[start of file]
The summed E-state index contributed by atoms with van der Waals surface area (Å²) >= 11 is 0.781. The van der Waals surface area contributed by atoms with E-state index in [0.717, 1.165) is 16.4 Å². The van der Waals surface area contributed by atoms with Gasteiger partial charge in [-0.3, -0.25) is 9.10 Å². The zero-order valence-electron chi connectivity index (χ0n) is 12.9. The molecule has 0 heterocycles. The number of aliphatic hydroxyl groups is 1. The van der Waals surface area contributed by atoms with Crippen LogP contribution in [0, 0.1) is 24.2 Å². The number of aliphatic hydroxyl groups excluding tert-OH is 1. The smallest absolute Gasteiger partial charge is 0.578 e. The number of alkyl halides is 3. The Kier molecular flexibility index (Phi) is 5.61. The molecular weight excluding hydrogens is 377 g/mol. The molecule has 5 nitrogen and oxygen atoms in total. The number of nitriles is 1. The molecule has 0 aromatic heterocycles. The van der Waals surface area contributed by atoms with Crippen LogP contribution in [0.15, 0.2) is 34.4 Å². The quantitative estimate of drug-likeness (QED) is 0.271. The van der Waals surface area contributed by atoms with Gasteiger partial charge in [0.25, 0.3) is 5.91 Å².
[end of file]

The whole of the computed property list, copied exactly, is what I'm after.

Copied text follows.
The summed E-state index contributed by atoms with van der Waals surface area (Å²) >= 11 is 0.781. The van der Waals surface area contributed by atoms with E-state index in [0.717, 1.165) is 16.4 Å². The van der Waals surface area contributed by atoms with Gasteiger partial charge in [-0.3, -0.25) is 9.10 Å². The zero-order valence-electron chi connectivity index (χ0n) is 12.9. The molecule has 0 heterocycles. The number of aliphatic hydroxyl groups is 1. The van der Waals surface area contributed by atoms with Crippen LogP contribution in [0, 0.1) is 24.2 Å². The number of aliphatic hydroxyl groups excluding tert-OH is 1. The smallest absolute Gasteiger partial charge is 0.578 e. The number of alkyl halides is 3. The Kier molecular flexibility index (Phi) is 5.61. The molecular weight excluding hydrogens is 377 g/mol. The molecule has 5 nitrogen and oxygen atoms in total. The number of nitriles is 1. The molecule has 0 aromatic heterocycles. The van der Waals surface area contributed by atoms with Crippen LogP contribution in [0.15, 0.2) is 34.4 Å². The quantitative estimate of drug-likeness (QED) is 0.271. The van der Waals surface area contributed by atoms with Gasteiger partial charge in [0.25, 0.3) is 5.91 Å².